Gartner now gives hyper-convergence a Magic Quadrant of its own, and places Nutanix as the leader in the upper right-hand corner.
Dell EMC, VMware and Hewlett-Packard Enterprise also sit in the leaders’ quadrant with Nutanix in the hyper-converged Magic Quadrant Gartner released this week. So Dell Technologies is also sitting pretty as owner of Dell EMC and VMware, and an OEM partner of Nutanix.
Previously, Gartner included hyper-converged systems as part of its Magic Quadrant for Integrated Systems.
Gartner defines hyper-converged infrastructure (HCI) as “a category of scale-out software-integrated infrastructure that applies a modular approach to compute, network and storage on standard hardware, leveraging distributed, horizontal building blocks under unified management.” It adds in the hyper-converged Magic Quadrant report that HCI vendors can build their own appliances with off-the-shelf infrastructure, or sell HCI software in partnership with system vendors or resellers/integrators. They can also sell HCI software directly to end users, or as HCI-as-a-service on-premises or in a public cloud.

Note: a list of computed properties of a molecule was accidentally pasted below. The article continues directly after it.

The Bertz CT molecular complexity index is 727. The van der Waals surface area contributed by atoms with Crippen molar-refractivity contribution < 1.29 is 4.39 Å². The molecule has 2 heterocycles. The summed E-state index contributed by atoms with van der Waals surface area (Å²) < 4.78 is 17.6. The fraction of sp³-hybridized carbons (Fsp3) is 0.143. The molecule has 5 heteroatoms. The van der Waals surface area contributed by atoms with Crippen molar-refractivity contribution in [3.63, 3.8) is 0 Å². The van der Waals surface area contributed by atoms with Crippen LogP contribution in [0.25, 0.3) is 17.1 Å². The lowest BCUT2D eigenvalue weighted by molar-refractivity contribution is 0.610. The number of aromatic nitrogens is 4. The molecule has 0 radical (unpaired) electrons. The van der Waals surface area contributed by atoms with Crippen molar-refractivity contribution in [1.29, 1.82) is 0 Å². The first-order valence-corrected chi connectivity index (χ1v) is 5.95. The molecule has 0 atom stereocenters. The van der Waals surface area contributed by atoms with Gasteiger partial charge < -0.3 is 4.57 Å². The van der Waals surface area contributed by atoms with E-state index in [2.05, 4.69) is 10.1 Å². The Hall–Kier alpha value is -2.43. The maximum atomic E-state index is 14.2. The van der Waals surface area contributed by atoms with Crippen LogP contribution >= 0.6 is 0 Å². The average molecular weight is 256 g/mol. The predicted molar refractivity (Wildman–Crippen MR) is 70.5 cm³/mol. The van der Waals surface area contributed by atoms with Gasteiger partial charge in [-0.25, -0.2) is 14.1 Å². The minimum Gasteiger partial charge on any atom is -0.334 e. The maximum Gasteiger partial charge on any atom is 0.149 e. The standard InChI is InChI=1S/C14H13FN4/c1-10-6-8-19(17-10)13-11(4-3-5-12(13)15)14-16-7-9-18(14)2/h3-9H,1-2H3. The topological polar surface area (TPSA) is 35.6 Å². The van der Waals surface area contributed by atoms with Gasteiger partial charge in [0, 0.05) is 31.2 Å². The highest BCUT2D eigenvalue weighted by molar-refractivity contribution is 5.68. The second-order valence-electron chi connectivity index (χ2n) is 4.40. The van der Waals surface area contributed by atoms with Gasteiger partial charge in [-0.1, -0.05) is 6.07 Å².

Gartner credits HCI pioneer Nutanix with overcoming the IT world’s reluctance to invest in a new vendor, and raising confidence level in its product’s performance to continue to scale deployments. Gartner puts Nutanix’s customer base at more than 7,800.
Nutanix also won points for its robust management and self-service interface and choice of its KVM-based AHV hypervisor as an alternative to VMware ESXi. Nutanix’s negatives include lack of broad appeal to remote offices, departments, edge implementations and SMBs, according to Gartner.
Dell EMC is ranked high mainly due to its VxRail appliance and VxRack rackscale system. Those run on Dell PowerEdge servers and integrate with VMware technology and Dell EMC products such as Avamar, DataDomain, RecoverPoint and CloudArray. But Gartner points out that VxRail uses a different software release cycle than VMware and often lags behind the latest version of VMware’s vSAN HCI software.
Gartner ranks VMware vSAN separately from the Dell EMC HCI products, because vSAN is also sold as standalone software and packaged with other vendors’ servers. Gartner said VMware sells the broadest set of hyper-converged systems, but customers must pay extra for features such as deduplication, compression and erasure coding, and vSAN customers have reported performance and stability issues.
HPE bolstered its hyper-converged platform with the February, 2017 acquisition of SimpliVity, which is now sold on HPE ProLiant servers. Gartner says HPE doubled its HCI customer count to around 2,000 since the acquisition. HPE scores points for SimpliVity’s data services that include backup and disaster recover capabilities, but is cited for lack of flexibility with support only for VMware hypervisors and all-flash configurations.
Gartner lists Cisco, Pivot3 and Huawei as challengers in the hyper-converged Magic Quadrant, Stratoscale and Microsoft as visionaries, and Scale Computing, DataCore and HTBase as niche players.